- Dr Keith Wolverson, 52, asked a Muslim woman to lift her veil in order to hear her
- A formal complaint was filed by her family and a year later, an inquiry will be held
- Wolverson publicised his grievance and 59,000 people signed his petition
- Problem goes to the heart of the cultural schism in today's multi-ethnic Britain
A petition to prevent the sacking of a doctor who asked a Muslim patient to remove her veil in order to hear the details of her daughter’s medical condition has reached over 59,000 signatures.
Dr Keith Wolverson admitted he was 'rather fearful of the consequences' after finding out he had been reported to the General Medical Council (GMC) and would be the subject of a racial discrimination inquiry.
But despite being upset at the inquiry, Mr Wolverson said he was 'absolutely bowled over' by the petition.
In May 2018, while working his regular £80-per-hour shift at the Royal Stoke University Hospital's walk-in clinic, Dr Wolverson had been consulted by a Muslim woman wearing a full-face veil.
She wanted him to treat her five-year-old daughter's sore throat, but her voice was 'muffled' by the veil, he says, making it difficult to understand. With courtesy, he insists, he asked her to remove it.
By his account she complied, yet when she told her husband he was seemingly furious and complained to the hospital.
Now, a year later, the General Medical Council informed him that it is to hold a formal inquiry over the incident.
Dr Wolverson has treated countless Muslims without incident, and says women usually remove their veils voluntarily.
He was initially 'filled with dread' at the prospect of being hauled before a disciplinary panel on this serious charge.
'It's very difficult for anyone outside the medical profession to understand what this means to a doctor,' the 52-year-old told me, relating the full background to this perplexing case for the first time.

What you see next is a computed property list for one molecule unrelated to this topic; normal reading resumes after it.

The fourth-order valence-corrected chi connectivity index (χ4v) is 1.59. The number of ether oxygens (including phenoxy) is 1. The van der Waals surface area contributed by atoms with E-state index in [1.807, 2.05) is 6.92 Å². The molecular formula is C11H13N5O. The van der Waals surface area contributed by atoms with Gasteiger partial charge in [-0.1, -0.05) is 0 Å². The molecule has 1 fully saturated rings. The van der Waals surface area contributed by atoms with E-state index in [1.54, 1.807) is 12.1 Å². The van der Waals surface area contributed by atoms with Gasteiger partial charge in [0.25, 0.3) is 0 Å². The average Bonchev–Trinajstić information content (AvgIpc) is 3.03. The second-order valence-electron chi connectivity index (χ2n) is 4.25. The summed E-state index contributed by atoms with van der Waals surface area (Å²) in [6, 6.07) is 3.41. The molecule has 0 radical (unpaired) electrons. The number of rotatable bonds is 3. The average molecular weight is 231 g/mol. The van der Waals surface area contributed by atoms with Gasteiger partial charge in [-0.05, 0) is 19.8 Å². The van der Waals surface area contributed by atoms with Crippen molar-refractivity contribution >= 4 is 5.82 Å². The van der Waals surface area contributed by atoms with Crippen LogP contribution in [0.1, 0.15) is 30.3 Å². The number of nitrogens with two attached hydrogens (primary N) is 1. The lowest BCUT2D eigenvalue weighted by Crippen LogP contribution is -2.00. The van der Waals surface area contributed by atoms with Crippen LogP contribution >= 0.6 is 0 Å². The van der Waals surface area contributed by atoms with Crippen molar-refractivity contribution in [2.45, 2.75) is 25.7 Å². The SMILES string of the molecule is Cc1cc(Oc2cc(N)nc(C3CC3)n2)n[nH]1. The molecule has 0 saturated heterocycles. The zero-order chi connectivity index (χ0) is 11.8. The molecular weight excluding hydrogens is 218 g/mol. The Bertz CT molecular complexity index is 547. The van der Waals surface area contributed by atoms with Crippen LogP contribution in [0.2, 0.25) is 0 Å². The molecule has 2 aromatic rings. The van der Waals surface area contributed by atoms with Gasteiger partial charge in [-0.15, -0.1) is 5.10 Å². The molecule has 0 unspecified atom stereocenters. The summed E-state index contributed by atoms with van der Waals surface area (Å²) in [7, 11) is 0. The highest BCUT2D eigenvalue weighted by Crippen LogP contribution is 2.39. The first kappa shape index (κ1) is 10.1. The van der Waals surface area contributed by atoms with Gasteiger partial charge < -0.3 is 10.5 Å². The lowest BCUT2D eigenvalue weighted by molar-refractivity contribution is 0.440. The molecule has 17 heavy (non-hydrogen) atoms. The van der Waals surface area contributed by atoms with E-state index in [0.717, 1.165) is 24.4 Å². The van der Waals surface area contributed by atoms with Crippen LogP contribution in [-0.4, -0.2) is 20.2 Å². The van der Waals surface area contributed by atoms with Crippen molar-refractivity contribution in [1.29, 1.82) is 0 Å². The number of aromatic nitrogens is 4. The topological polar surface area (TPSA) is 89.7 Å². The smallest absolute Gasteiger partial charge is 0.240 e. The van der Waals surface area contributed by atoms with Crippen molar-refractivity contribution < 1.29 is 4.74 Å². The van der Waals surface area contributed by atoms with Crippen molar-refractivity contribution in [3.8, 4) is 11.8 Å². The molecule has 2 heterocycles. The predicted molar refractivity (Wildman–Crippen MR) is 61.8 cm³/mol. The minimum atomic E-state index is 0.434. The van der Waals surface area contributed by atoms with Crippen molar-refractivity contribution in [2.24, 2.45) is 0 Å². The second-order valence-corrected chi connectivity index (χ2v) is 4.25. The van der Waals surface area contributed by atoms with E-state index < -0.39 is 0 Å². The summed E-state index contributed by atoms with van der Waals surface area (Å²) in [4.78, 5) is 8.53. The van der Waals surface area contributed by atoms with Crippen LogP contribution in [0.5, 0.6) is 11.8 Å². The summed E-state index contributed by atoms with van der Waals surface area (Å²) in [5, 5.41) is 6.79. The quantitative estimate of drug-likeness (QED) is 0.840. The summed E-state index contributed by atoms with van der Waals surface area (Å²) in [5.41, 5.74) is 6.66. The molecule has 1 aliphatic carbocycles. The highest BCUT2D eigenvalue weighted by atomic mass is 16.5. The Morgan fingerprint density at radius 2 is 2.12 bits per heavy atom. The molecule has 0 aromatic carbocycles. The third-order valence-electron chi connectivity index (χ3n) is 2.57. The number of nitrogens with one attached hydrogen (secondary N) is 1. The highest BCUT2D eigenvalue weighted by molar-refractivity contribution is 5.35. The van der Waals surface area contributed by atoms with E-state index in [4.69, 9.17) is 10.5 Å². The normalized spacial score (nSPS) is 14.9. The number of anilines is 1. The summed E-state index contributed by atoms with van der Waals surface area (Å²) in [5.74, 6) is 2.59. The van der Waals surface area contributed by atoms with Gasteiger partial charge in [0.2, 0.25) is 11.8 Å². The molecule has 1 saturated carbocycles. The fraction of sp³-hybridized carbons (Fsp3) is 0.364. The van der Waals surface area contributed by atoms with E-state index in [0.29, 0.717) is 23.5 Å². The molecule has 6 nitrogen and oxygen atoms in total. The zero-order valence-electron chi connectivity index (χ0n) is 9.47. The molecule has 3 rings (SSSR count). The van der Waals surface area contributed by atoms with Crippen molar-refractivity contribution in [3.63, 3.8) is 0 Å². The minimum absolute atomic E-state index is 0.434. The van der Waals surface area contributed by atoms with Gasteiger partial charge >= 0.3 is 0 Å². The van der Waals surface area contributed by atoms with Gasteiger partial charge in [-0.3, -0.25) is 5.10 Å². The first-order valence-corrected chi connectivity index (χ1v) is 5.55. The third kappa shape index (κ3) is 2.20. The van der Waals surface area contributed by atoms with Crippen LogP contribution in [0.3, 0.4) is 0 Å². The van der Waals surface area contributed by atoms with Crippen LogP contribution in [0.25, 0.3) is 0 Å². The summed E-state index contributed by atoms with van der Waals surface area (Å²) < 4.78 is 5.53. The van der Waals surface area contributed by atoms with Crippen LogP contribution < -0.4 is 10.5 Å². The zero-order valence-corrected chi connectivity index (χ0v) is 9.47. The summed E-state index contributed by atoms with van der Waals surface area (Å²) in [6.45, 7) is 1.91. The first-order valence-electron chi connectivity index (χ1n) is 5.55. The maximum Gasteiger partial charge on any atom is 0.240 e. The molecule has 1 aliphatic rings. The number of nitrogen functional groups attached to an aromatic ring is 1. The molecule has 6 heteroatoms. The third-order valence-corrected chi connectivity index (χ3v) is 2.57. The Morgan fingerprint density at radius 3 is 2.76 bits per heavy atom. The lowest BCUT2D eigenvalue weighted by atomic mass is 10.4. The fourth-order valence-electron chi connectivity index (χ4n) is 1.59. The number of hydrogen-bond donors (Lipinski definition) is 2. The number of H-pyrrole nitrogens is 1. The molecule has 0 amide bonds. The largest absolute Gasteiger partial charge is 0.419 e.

He said there was no sign the patient was upset during the consultation at the Royal Stoke University Hospital last June.
'It is a threat of unimaginable proportion. These matters usually take about a year, during which one can't get any locum work because one is obliged to declare that one is being investigated, and no one will touch you while it is going on.
'So I knew my life would be on hold for months, and my 23-year career could be left in ruins.'
With a hollow laugh, he added: 'The documents included an advice leaflet. It offered free counselling. I tore it up and threw it in the bin. I would rather a rattlesnake babysit for my six-year-old daughter than be advised by the GMC.'
Dr Wolverson's worry turned to anger, and he resolved to fight the slur on his reputation.
'I thought, I'm not going to be a victim here. I can feel sorry for myself — or I can be that decent, honourable Englishman that stands and fights, the way I had been brought up.
'I chose the latter option to right what was, to me, an enormous miscarriage of justice. A slight on an honourable and decent man's character that his career and professional reputation may never recover from.'
Though friends and colleagues counselled him against speaking out about his plight, Dr Wolverson has ignored them, believing publicity will further his cause.
An engagingly eccentric man who swims in lakes — 'the colder the better, to feel the sting' — and is restoring an old red postbox and a phone box in his back garden, he took his story to the press.
Within days, more than 50,000 people had signed a petition on the website change.org stating that, by asking the mother to remove her veil, he was acting in her child's best interests and that there was no religious or racial discrimination.
'Our NHS is severely understaffed and we cannot lose doctors,' it states, calling for Dr Wolverson's reputation and job to be saved.
Regrettably, though inevitably, some from the far-Right leapt on the bandwagon, endorsing the petition with deplorable comments.
Yet the vast majority of the GP's supporters appear to be people with moderate views, furious that he faces career ruin for what they claim is prioritising the needs of the child over cultural sensibilities of others.
I use the word 'cultural' rather than 'religious' advisedly.
For, as Dr Amra Bone, Britain's only female sharia court judge and a leading Islamic scholar, told me, covering one's face is not obligatory for Muslim women, according to the four major Sunni schools of Islamic jurisprudence (although some individual scholars recommend it).